Imatges de pÓgina

might have mercy upon all.' These blinded, fallen, broken off and diminished Jews, are those on whom Jesus pronounced the damnation of hell; they are those on whom the law pronounced all its curses; but they are those likewise, the receiving of whom shall be life from the dead; they are those also who shall be justified in the Lord; and in him shall they glory.

Whoever duly read and compare the foregoing scriptures, and yet not acknowledge their force to support the hope for which we are seeking, must, it is conceived, be influenced by something worse than mere blindness, and be totally opposed in their hearts and affections to the glorious truth which these scriptures so evidently prove. See Ezek. xvi, 59: 'For thus saith the Lord God, I will even deal with thee as thou hast done, which hast despised the oath in breaking the covenant.' Here let the query be carefully handled: Had Jerusalem despised an oath, and broken a covenant? Yes. What covenant? That which God made with their fathers. What had they done? They made and worshipped images. With what service did they serve those images? God's complaint against them is as follows: Thou tookest thy broidered garments and coveredst them, (the images,) and thou hast set mine oil and mine incense before them. My meat also which I gave thee, fine flour, and oil, and honey, wherewith I fed thee, thou hast even set it before them for a sweet savor. Moreover, thou hast taken thy sons and thy daughters, whom thou hast born unto me, and these hast thou sacrificed unto them to be devoured.' If the reader can endure more, let him read the whole of the 16th of Ezekiel, and then open his ears to the following excla

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mation in verse 23, Wo, wo, unto thee! saith the Lord God.

If God deal with those covenant breakers accordingly as they have dealt with him, what will he do? notice particularly that in the 59th verse God says, as above quoted, 'I will even deal with thee as thou hast done.' If so, will he ever show them any favor? Read with attention the very next words, as follows: 'Nevertheless I will remember my covenant with thee in the days of thy youth, and I will establish unto thee an everlasting covenant. Then thou shalt remember thy ways, and be ashamed, when thou shalt receive thy sisters, thine elder and thy younger and I will give them unto thee for daughters, but not by thy covenant. And I will establish my covenant with thee; and thou shalt know that I am the Lord.' Did God know that he could punish that covenant breaking, idolatrous people according to what they had done, and afterwards establish another and an everlasting covenant with them? If so, the commonly received opinion, that the rebellious people deserve and will positively endure never ending torment in a future state, is not true. On the other hand, the hope for which we are seeking, receives strength and support from the force and evidence of the above scriptures; for if a people who had broken a solemn covenant of their God and gone from his worship and bowed down to images of their own make, and offered as sacrifices their own offspring, could be punished according to what they had done, and yet receive from God the mercies of another and an everlasting covenant, we have reason, and that sufficient, to believe and hope in the salvation of that people which the parable in the last paragraph of the 16th of Luke repre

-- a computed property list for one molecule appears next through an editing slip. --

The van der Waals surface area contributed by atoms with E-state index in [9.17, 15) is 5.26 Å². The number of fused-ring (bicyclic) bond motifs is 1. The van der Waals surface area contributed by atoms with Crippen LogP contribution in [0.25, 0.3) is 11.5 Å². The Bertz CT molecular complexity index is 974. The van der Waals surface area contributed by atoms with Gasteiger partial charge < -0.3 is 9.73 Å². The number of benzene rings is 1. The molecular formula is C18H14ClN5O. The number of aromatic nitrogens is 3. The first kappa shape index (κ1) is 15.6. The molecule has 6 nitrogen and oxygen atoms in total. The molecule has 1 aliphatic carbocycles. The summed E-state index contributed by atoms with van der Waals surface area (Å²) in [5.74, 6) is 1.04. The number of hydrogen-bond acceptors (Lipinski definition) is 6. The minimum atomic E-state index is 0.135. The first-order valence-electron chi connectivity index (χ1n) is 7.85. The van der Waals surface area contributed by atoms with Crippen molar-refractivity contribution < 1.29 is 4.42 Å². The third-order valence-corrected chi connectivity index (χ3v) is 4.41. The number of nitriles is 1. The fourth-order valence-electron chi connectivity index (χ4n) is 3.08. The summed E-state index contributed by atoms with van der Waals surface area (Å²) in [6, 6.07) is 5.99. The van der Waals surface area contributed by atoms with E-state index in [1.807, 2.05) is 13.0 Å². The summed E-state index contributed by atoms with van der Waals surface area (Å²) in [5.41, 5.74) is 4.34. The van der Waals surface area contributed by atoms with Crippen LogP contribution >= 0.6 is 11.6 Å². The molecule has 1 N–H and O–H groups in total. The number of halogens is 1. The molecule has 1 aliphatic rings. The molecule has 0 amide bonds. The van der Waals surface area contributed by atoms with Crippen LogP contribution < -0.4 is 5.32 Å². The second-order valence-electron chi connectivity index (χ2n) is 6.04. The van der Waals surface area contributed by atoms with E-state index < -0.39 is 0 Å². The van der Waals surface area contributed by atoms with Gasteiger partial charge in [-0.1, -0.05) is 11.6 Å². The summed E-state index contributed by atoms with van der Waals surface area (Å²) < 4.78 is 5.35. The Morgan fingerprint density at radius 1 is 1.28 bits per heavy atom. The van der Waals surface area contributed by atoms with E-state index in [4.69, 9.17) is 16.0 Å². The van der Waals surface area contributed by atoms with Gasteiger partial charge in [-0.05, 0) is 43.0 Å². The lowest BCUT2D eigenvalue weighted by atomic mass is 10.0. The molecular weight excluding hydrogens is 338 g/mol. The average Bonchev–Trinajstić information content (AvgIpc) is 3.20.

sents. If it be suggested that those of whom Ezekiel spoke were not so great sinners as some other people, it may be well to look and see what he says on this subject. See verse 48: As I live, saith the Lord, Sodom thy sister hath not done, she nor her daughters, as thou hast done, thou and thy daughters." Verse 51: Neither hath Samaria committed half of thy sins; but thou hast multiplied thine abominations more than they.' If we allow that God spoke these words by the prophet, we must of course suppose that he knew nothing, at that time, of the doctrine of the infinity of sin, which our doctors now hold as an essential article of the christian faith! For if Sodom and Samaria had not committed half the abomination that Jerusalem had, and yet had sinned to an infinite degree, it is very plain that Jerusalem had sinned to the amount of more than two infinities.